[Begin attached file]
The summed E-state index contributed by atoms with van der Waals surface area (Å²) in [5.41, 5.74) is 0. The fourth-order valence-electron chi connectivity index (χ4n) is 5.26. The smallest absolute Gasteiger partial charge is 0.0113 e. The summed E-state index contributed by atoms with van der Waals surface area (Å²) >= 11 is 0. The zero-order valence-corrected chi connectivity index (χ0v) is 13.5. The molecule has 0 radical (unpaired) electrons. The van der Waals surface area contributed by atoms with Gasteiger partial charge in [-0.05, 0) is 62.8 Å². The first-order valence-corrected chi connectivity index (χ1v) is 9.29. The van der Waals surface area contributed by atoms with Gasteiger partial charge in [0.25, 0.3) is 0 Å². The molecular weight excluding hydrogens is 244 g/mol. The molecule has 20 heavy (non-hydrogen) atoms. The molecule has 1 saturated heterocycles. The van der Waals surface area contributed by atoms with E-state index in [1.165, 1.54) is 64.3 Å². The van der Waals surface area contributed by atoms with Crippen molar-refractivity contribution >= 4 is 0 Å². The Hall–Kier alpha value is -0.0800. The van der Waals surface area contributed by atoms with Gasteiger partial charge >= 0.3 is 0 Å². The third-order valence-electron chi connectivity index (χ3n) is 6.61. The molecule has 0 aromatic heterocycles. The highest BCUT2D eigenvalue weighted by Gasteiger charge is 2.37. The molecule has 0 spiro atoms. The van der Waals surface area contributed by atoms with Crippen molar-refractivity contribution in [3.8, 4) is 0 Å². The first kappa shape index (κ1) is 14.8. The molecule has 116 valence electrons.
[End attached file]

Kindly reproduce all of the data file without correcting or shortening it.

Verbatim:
The summed E-state index contributed by atoms with van der Waals surface area (Å²) in [5.41, 5.74) is 0. The fourth-order valence-electron chi connectivity index (χ4n) is 5.26. The smallest absolute Gasteiger partial charge is 0.0113 e. The summed E-state index contributed by atoms with van der Waals surface area (Å²) >= 11 is 0. The zero-order valence-corrected chi connectivity index (χ0v) is 13.5. The molecule has 0 radical (unpaired) electrons. The van der Waals surface area contributed by atoms with Gasteiger partial charge in [-0.05, 0) is 62.8 Å². The first-order valence-corrected chi connectivity index (χ1v) is 9.29. The van der Waals surface area contributed by atoms with Gasteiger partial charge in [0.25, 0.3) is 0 Å². The molecular weight excluding hydrogens is 244 g/mol. The molecule has 20 heavy (non-hydrogen) atoms. The molecule has 1 saturated heterocycles. The van der Waals surface area contributed by atoms with E-state index in [1.165, 1.54) is 64.3 Å². The van der Waals surface area contributed by atoms with Crippen molar-refractivity contribution >= 4 is 0 Å². The Hall–Kier alpha value is -0.0800. The van der Waals surface area contributed by atoms with Gasteiger partial charge >= 0.3 is 0 Å². The third-order valence-electron chi connectivity index (χ3n) is 6.61. The molecule has 0 aromatic heterocycles. The highest BCUT2D eigenvalue weighted by Gasteiger charge is 2.37. The molecule has 0 spiro atoms. The van der Waals surface area contributed by atoms with Crippen molar-refractivity contribution in [3.8, 4) is 0 Å². The first kappa shape index (κ1) is 14.8. The molecule has 116 valence electrons.